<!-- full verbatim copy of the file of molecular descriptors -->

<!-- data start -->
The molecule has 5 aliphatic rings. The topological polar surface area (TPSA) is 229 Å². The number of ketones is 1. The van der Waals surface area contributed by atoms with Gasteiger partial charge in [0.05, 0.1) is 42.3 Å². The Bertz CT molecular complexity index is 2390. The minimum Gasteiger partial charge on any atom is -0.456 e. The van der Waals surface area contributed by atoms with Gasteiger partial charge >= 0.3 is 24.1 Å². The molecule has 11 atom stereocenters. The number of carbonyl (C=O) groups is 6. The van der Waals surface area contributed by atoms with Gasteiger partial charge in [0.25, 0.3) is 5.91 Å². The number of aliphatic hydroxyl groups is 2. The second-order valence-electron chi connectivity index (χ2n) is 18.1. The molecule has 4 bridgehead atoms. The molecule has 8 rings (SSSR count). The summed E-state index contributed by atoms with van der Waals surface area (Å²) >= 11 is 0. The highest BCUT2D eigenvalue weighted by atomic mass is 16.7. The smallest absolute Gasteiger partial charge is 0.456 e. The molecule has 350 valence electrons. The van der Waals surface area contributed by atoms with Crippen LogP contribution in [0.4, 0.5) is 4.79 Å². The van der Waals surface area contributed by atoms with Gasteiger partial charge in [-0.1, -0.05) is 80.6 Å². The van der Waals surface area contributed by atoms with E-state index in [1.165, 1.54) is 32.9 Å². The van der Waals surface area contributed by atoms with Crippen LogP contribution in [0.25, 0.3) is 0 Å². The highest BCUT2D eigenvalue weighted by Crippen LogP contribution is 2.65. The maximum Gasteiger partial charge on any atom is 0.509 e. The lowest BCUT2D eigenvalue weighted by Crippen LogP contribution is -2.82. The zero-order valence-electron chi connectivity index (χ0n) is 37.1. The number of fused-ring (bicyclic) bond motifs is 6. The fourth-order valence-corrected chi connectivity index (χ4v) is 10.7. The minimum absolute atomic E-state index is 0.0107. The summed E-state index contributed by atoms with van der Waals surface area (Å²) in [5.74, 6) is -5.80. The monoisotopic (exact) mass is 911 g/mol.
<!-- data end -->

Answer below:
The molecule has 5 aliphatic rings. The topological polar surface area (TPSA) is 229 Å². The number of ketones is 1. The van der Waals surface area contributed by atoms with Gasteiger partial charge in [0.05, 0.1) is 42.3 Å². The Bertz CT molecular complexity index is 2390. The minimum Gasteiger partial charge on any atom is -0.456 e. The van der Waals surface area contributed by atoms with Gasteiger partial charge >= 0.3 is 24.1 Å². The molecule has 11 atom stereocenters. The number of carbonyl (C=O) groups is 6. The van der Waals surface area contributed by atoms with Gasteiger partial charge in [0.25, 0.3) is 5.91 Å². The number of aliphatic hydroxyl groups is 2. The second-order valence-electron chi connectivity index (χ2n) is 18.1. The molecule has 4 bridgehead atoms. The molecule has 8 rings (SSSR count). The summed E-state index contributed by atoms with van der Waals surface area (Å²) >= 11 is 0. The highest BCUT2D eigenvalue weighted by atomic mass is 16.7. The smallest absolute Gasteiger partial charge is 0.456 e. The molecule has 350 valence electrons. The van der Waals surface area contributed by atoms with Crippen LogP contribution in [0.4, 0.5) is 4.79 Å². The van der Waals surface area contributed by atoms with Gasteiger partial charge in [-0.1, -0.05) is 80.6 Å². The van der Waals surface area contributed by atoms with E-state index in [1.165, 1.54) is 32.9 Å². The van der Waals surface area contributed by atoms with Crippen LogP contribution in [0.25, 0.3) is 0 Å². The highest BCUT2D eigenvalue weighted by Crippen LogP contribution is 2.65. The maximum Gasteiger partial charge on any atom is 0.509 e. The lowest BCUT2D eigenvalue weighted by Crippen LogP contribution is -2.82. The zero-order valence-electron chi connectivity index (χ0n) is 37.1. The number of fused-ring (bicyclic) bond motifs is 6. The fourth-order valence-corrected chi connectivity index (χ4v) is 10.7. The minimum absolute atomic E-state index is 0.0107. The summed E-state index contributed by atoms with van der Waals surface area (Å²) in [5.74, 6) is -5.80. The monoisotopic (exact) mass is 911 g/mol.